Whenever I start a new programming language I always like to follow a similar set of steps.
With Go, I found this approach to sort of work out. The syntax and layout of the language make it easy to pick up the basics and get going. Even though I've been able to put together simple applications and have a grasp of the syntax it never really felt like I was writing "Go" or as you'll hear a thousand times while learning, I wasn't writing "idiomatic Go."
The Go philosophy is what makes Go such a powerful and pleasant language to work with. Truly understanding that is an important step in the learning process. Below I've compiled some learning resources that I've used to try and capture the understanding of Go that will make you a great developer.
I love a good course. Being walked through the process of building an application and seeing how other construct and architects a project helps me build a context of my own around how to think about the problem in the given language. Here are some of the courses I've found useful this year.
As far as I know, there's only one active Go podcast and that's GoTime. They have awesome guests and hosts that have very insightful and intelligent conversations about concepts in the Go community as well as the general developer community. One of the things I really appreciate about the podcast is they often talk about the why of whatever the topic is. It really helps new folks understand the concepts that help make Go great.
If you're new to Go or programming in general you may find that GoTime is way over your head, at least that's how I felt at first. However, I've come to find that listening to those conversations, even the ones you don't understand, really helps you get that context of the language. Whenever I learn a new language or framework I look for a podcast that covers it and work my way through the backlog. It's a great way to learn the vocabulary in the community.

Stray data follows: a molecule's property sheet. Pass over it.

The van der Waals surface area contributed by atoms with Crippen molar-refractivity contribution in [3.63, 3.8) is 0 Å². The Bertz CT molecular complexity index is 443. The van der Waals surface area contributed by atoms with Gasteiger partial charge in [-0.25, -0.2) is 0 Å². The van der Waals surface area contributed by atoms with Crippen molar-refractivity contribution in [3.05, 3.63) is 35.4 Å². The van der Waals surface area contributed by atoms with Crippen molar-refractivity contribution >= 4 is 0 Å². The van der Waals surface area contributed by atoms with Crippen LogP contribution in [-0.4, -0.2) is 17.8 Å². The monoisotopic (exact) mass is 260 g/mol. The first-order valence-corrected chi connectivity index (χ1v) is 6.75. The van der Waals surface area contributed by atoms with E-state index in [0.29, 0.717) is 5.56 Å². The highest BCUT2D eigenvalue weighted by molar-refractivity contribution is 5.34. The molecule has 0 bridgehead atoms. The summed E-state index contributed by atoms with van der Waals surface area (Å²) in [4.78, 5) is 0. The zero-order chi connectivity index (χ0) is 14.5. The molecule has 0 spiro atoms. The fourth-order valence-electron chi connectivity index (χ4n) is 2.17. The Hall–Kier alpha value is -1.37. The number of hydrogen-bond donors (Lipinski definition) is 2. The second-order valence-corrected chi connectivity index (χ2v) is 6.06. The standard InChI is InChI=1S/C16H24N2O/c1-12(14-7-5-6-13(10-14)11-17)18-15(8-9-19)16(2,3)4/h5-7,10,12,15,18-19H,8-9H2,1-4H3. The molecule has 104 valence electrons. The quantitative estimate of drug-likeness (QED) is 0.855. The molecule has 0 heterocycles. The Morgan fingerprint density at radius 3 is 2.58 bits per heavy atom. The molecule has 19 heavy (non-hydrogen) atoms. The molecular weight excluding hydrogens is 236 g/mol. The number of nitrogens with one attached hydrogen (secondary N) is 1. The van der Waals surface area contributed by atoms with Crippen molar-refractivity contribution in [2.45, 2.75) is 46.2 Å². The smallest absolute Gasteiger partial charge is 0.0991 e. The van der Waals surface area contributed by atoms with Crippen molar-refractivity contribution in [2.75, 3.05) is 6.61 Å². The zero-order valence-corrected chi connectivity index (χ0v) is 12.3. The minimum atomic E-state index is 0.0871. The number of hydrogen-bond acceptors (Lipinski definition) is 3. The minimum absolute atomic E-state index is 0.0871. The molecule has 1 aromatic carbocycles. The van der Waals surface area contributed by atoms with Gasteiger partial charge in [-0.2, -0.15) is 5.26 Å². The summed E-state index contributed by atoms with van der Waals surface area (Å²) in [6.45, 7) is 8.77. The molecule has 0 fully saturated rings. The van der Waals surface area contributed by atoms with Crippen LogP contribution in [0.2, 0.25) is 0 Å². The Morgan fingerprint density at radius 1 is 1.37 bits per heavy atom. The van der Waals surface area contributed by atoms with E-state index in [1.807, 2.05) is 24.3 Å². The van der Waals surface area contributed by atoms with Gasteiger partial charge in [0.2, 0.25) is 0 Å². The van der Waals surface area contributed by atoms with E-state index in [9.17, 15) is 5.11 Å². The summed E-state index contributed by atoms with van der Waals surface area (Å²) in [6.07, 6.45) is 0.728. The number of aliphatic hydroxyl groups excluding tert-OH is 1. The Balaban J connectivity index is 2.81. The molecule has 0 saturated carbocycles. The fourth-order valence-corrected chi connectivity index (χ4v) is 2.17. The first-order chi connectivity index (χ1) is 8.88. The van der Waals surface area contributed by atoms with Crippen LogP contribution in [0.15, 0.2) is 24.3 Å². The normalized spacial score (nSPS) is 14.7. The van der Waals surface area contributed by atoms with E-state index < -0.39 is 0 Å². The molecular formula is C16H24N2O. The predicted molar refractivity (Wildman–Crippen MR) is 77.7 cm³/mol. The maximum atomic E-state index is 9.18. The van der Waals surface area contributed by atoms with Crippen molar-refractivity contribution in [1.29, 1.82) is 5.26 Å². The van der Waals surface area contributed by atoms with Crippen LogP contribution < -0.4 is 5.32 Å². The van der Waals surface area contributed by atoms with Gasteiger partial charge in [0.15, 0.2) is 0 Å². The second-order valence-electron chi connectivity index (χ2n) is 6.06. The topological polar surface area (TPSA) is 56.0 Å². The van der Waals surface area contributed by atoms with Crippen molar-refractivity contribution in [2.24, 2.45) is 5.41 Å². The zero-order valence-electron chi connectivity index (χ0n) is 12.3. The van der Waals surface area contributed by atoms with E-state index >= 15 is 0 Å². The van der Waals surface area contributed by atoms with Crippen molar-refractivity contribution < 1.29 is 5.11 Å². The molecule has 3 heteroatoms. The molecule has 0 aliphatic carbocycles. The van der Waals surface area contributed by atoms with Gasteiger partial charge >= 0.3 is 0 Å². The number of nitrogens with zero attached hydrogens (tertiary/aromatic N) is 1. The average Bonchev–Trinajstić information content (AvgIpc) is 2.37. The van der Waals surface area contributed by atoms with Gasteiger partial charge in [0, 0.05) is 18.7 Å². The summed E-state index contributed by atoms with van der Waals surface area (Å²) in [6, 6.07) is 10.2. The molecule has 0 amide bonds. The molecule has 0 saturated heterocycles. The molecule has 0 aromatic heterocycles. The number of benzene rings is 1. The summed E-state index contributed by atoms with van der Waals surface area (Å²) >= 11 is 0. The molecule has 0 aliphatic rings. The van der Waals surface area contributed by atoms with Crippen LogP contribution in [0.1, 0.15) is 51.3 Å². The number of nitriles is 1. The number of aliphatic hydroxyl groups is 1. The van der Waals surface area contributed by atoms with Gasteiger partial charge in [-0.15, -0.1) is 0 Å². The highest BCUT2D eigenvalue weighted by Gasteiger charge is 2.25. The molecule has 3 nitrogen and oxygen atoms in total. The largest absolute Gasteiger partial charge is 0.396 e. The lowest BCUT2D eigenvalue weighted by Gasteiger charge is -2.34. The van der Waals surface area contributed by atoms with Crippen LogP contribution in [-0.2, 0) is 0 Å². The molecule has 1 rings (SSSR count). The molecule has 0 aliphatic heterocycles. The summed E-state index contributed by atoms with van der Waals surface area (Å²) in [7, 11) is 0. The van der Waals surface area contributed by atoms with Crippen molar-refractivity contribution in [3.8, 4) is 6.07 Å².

I've found the talks on Go are some of the best that are available. Here are a few of my favorites.
Caveat: I'm not the world's best book reader. I rarely take the time to regularly read, but it's something I'm working on. As such, I'm sure there are more books than these.
Over the last few months, working through these resources, I've really come to have a better understanding of what it means to write Go and how to understand those paradigms that help you write readable and maintainable code.
These resources have made all the difference in going from scratching my head, to actually writing an application that makes sense and that I'm excited to keep working on.